The forecast for our area today and this week. *Gasp* OMG...It's..it's...WARM!
Yesterday I walked out of work and got in my car, jacket in hand. It took me a second to realize that for the first time since we moved here, I had had no reaction to walking outside in simple clothes. I looked at the thermostat on the car dashboard. No wonder: it was 79 degrees! I laughed on the way to the barn.
The guys were starting to bring the horses in from turnout. Lily was already in her stall, a pacing, sweating mess, anxiously awaiting for her neighbors to be brought in. Mare, really??
My original plan had been to take Jez out for her walk first and then lunge Lily, but as I took the rope halter off the hook on her stall wall, I changed my mind. I couldn't leave Lily fretting in her stall like that. The minute I opened the door, she thought for a split second about charging out past me. "NO." I said firmly, raising a hand in the air to stop her. She jumped backwards, slamming her butt into the stall wall. Overreact much? Yes, my friends. Let me introduce you to Lily In Flaming Raging Heat.
She rolled her eyes at me in terror as I removed her halter and replaced it with the rope halter. I sighed. She's gone into heat a few times over the winter, pretty much every time it's tried to warm up, but each one would be short-lived. I'm not sure if mares really do function like this hormonally in regards to real winters, and I don't really feel like looking it up now, but I swear each time it would cool down again (usually within 24-48 hours), her heat cycle would stop again, and my normally sane, responsive mare would be back. This looks like a Big One-this is what I dealt with last spring, when I almost sold her. Overreactive, hyperactive, herd-bound and unreasonable Mare.
I took her into the indoor to lunge her. As we walked past the wash stalls, BQ was working on Clarence, and after our initial greetings, she mentioned that Lily had been an absolute NUT in the paddock that afternoon, running around and screaming for some chestnut who was standing in the chute in the big field. Jesus. I told BQ I was pretty sure she is in heat and was attributing her behavior to that. I had no idea who that chestnut was-maybe her stall neighbor? It would explain why she was pacing in the stall, since he hadn't been brought in yet.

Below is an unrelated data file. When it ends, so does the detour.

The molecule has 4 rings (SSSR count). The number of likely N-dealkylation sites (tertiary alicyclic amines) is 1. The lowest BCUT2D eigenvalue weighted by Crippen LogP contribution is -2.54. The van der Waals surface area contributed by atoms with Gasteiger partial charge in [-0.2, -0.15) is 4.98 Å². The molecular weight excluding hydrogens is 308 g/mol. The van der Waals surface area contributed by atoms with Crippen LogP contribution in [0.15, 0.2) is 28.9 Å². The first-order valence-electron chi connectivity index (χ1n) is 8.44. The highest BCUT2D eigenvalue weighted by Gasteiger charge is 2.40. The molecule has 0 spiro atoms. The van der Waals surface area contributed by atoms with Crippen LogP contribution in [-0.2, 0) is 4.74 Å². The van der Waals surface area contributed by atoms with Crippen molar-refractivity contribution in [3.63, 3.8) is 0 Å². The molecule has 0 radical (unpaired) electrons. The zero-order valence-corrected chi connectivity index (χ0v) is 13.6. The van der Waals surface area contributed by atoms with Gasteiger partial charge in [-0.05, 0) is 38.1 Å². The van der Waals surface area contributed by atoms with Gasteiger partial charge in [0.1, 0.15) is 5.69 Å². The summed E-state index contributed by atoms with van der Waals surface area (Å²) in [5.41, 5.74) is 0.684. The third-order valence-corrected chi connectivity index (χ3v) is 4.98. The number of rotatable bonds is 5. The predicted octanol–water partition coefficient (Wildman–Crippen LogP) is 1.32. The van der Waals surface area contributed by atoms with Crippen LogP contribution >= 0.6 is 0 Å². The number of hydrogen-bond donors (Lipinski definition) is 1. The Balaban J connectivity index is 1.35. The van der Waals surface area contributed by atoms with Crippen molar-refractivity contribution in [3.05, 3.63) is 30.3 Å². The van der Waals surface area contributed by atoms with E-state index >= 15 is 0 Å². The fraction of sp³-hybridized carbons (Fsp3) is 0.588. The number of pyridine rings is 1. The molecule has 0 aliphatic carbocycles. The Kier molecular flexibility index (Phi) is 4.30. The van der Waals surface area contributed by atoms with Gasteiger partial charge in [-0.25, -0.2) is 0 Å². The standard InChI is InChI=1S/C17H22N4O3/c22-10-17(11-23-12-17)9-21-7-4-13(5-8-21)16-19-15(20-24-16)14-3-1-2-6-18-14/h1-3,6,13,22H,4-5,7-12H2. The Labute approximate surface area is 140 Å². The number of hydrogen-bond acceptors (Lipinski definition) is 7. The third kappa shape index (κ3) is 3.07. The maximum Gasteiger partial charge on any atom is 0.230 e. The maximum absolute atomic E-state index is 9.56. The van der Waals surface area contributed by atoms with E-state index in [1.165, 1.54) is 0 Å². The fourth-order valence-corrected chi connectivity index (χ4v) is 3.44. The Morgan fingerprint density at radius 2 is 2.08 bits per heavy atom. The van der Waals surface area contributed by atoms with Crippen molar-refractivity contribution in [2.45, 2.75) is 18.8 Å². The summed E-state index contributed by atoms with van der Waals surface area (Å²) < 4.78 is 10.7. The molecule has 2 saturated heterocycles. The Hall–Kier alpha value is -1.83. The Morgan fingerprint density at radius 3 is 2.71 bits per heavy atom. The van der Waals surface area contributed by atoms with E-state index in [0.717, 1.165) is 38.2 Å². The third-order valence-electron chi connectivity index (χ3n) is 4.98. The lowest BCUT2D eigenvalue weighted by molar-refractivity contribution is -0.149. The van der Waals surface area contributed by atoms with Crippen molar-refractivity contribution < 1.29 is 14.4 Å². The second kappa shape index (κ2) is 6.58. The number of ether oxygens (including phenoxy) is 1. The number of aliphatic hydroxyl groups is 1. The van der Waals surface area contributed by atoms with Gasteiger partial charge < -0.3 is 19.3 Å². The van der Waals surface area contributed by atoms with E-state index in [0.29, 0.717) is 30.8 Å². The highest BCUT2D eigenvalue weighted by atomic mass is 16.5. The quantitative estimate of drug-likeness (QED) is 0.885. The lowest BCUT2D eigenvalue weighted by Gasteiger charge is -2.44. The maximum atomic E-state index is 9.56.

I warmed her up at a walk, then had her trot. She kept staring out the arena door, looking towards the big field outside. Every time she did this, I asked her to canter. Soon I had all of her attention, and we moved to the outdoor arena.
We did trot-canter sets: 2 minutes trotting, 1 minute cantering, x 3 in each direction. I then moved her over to the ground poles, and had her trot over them until she was actually trotting over them-she started out galloping towards them and leaping over 3 of them at a time! She was much better to the left than the right, but she eventually got it to the right. We then moved to the jump circle that Heather, Sally and I set up a couple of weeks ago, and had her jump over the black tube (it's like the kind of plastic black tube you'd use to aid in draining water from a planted field-it's about 2' wide and tall). She used to be afraid of that thing, but she jumped over it on the lunge without so much as glancing at it. Nice. We did this to the left, but to the right it was a little more challenging because she was jumping into the jump circle, and I had to lift my arm up high to keep the lunge line from getting tangled in the standards. Every time I did this, she would come to a screeching halt. *sigh* MARE!
|The black tube jump|